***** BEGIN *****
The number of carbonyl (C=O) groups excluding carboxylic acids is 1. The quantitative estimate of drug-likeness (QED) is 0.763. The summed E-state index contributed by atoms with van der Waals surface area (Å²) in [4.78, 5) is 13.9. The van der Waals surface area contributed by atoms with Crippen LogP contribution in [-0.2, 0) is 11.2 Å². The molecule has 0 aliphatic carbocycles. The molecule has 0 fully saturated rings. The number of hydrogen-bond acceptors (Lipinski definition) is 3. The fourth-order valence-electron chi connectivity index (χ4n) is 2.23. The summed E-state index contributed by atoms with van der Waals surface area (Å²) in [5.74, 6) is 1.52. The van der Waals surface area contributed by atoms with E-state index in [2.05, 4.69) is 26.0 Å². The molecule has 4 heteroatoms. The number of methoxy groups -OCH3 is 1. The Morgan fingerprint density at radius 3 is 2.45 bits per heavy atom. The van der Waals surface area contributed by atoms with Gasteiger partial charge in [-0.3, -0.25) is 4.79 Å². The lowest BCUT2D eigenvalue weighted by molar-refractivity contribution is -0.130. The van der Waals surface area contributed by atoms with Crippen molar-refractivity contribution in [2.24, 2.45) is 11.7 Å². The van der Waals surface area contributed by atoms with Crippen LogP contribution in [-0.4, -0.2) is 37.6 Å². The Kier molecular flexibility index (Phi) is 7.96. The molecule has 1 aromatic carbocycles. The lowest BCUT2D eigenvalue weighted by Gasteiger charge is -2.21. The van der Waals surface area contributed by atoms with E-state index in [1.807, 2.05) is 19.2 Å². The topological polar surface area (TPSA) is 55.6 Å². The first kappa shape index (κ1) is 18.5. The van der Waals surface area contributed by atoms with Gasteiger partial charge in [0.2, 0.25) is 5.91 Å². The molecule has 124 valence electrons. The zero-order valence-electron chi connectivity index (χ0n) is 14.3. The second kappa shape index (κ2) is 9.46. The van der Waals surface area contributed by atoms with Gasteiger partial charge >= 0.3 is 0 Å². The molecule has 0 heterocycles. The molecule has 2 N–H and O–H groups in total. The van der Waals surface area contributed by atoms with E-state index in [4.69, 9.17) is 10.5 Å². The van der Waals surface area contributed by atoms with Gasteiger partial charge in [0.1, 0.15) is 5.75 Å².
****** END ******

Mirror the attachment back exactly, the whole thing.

The number of carbonyl (C=O) groups excluding carboxylic acids is 1. The quantitative estimate of drug-likeness (QED) is 0.763. The summed E-state index contributed by atoms with van der Waals surface area (Å²) in [4.78, 5) is 13.9. The van der Waals surface area contributed by atoms with Crippen LogP contribution in [-0.2, 0) is 11.2 Å². The molecule has 0 aliphatic carbocycles. The molecule has 0 fully saturated rings. The number of hydrogen-bond acceptors (Lipinski definition) is 3. The fourth-order valence-electron chi connectivity index (χ4n) is 2.23. The summed E-state index contributed by atoms with van der Waals surface area (Å²) in [5.74, 6) is 1.52. The van der Waals surface area contributed by atoms with E-state index in [2.05, 4.69) is 26.0 Å². The molecule has 4 heteroatoms. The number of methoxy groups -OCH3 is 1. The Morgan fingerprint density at radius 3 is 2.45 bits per heavy atom. The van der Waals surface area contributed by atoms with Gasteiger partial charge in [-0.3, -0.25) is 4.79 Å². The lowest BCUT2D eigenvalue weighted by molar-refractivity contribution is -0.130. The van der Waals surface area contributed by atoms with Crippen molar-refractivity contribution in [2.24, 2.45) is 11.7 Å². The van der Waals surface area contributed by atoms with Crippen LogP contribution in [-0.4, -0.2) is 37.6 Å². The Kier molecular flexibility index (Phi) is 7.96. The molecule has 1 aromatic carbocycles. The lowest BCUT2D eigenvalue weighted by Gasteiger charge is -2.21. The van der Waals surface area contributed by atoms with E-state index in [1.807, 2.05) is 19.2 Å². The topological polar surface area (TPSA) is 55.6 Å². The first kappa shape index (κ1) is 18.5. The van der Waals surface area contributed by atoms with Gasteiger partial charge in [0.2, 0.25) is 5.91 Å². The molecule has 124 valence electrons. The zero-order valence-electron chi connectivity index (χ0n) is 14.3. The second kappa shape index (κ2) is 9.46. The van der Waals surface area contributed by atoms with Gasteiger partial charge >= 0.3 is 0 Å². The molecule has 0 heterocycles. The molecule has 2 N–H and O–H groups in total. The van der Waals surface area contributed by atoms with E-state index in [4.69, 9.17) is 10.5 Å². The van der Waals surface area contributed by atoms with Gasteiger partial charge in [0.1, 0.15) is 5.75 Å².